I have an i7 860 at 3.4 Ghz, 8 GB of ram, and a 2 GB gtx 680. I can run the game at 1440p, maximum quality (with physx on high), and fxaa on low. I get average about 50 fps. Tc, your pc should have no problem at 1080p.
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#37DaLaggaPosted 10/26/2013 1:09:37 PM
JKatarn posted...
Giblet_Enjoyer posted...
JKatarn posted...
DaLagga posted...
JKatarn posted...
Please, I might understand if you were talking about your eyes hurting from squinting at small DPI fonts on a high resolution screen, or brightness levels, or from viewing 3D, but from 30 FPS? Your eyes were "literally hurting", lol, then I guess the millions of people who watch 25fps television/film content and play 24-30 fps etc. games must be in "literal" agony, lol. Yes, the control is less than stellar and it's not silky smooth like 60+ fps, but it is completely playable when you take a moment to adjust.


Like I said, it took a good half an hour or so to adjust. But yes, during that time my eyes literally hurt and I had to look away every now and then. Film being 24fps isn't quite as bad because at least the motion blur is good but in video games it simply isn't. Hopefully the don't screw up Dark Souls 2 with a silly 30fps limit and camera movement where it feels like your mouse is just glued to the top of an analog stick.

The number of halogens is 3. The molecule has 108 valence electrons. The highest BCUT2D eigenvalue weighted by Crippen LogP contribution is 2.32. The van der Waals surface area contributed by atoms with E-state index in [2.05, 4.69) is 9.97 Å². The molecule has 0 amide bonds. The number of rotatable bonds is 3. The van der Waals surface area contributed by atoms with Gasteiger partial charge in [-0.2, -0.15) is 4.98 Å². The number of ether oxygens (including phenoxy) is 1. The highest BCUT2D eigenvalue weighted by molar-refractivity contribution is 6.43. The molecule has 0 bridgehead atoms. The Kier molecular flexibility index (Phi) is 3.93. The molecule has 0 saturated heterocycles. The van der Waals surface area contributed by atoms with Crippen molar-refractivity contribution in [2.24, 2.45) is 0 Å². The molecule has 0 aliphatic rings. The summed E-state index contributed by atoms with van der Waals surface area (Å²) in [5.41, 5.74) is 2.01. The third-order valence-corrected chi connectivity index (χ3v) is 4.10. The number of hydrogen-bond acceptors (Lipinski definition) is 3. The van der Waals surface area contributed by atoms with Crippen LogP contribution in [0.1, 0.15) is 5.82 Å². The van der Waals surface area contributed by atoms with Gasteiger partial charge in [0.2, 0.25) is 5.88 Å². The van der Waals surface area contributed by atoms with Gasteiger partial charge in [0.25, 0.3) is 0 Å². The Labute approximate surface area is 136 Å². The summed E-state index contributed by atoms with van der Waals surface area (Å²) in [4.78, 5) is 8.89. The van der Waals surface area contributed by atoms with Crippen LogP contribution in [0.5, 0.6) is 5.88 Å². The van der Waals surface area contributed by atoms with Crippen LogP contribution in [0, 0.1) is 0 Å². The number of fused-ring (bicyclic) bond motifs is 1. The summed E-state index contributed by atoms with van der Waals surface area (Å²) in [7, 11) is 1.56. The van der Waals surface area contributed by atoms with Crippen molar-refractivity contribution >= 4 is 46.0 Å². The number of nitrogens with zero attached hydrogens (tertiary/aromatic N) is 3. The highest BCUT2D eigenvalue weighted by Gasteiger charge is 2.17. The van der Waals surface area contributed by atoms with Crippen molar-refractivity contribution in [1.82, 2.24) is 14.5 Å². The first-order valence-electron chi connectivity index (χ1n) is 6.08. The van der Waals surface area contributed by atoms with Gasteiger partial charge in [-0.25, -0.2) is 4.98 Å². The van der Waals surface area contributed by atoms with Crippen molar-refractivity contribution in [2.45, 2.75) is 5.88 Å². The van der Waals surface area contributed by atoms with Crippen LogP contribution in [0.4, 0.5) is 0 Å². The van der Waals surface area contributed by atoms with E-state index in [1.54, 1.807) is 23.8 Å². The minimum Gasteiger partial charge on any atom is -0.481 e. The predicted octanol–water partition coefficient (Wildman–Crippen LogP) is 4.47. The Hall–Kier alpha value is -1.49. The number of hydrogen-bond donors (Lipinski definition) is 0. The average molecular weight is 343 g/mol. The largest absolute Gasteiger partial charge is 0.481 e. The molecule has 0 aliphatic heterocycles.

I have never heard of that happening to anyone, and myself I can jump back and forth between 30/60+ fps console and PC titles without any problems. Also, the motion blur is there in film/television to make jerky/skippy frames in fast action scenes less apparent, not to soothe your eyes. Either you're exaggerating, or you need to get your eyes checked out.

Nah, what he's saying actually makes perfect sense. Fewer FPS=less visual information=your eyes trying to see what they expect to be there, but isn't=eye strain. It's the same principle as trying to read in low light conditions--your eyes are struggling to cope with not being able to see as much as they're used to being able to.


Reading in low-light conditions is more work because your eyes have to do more work to focus on the words with less background light, it's really not the same thing as fewer frames being displayed. Also, our brains are quite good at "filling in the blanks", so other than the obvious control lag and skippy frames it shouldn't cause any eyestrain (provided the monitor/TV is not running at ridiculously low refresh rate).


Well, all I can tell you is that it most certainly does cause eye strain until my eyes adjust. I'm not making it up or exaggerating. And yes, our brains can fill in gaps in a low framerate video to an extent, but probably not very well if you haven't been looking at low framerate videos for a while. I had been playing a number of 60fps games for the past few days and switching over to 30fps was indeed miserable and even after adjusting it still looks pretty bad even if it no longer causes eye strain.

I'd go so far as to say that this is true for other visual mediums as well. What would happen if you put people in a theater and had them watch movies running at 48fps and then after a few days you played a film at the standard 24fps? It would probably be painful to adjust to as well.
#38DaLaggaPosted 10/26/2013 1:11:03 PM
MangorushXIII posted...
Get it for PS3, I hear the PC version has all sorts of frame rate problems, bugs and glitches.


The PS3 version runs like crap. I watched some gameplay on youtube and even on there I could see the framerate chugging all the time. IGN or Gamespot (can't remember which) even said in their review that the console versions had a lot of framerate drops.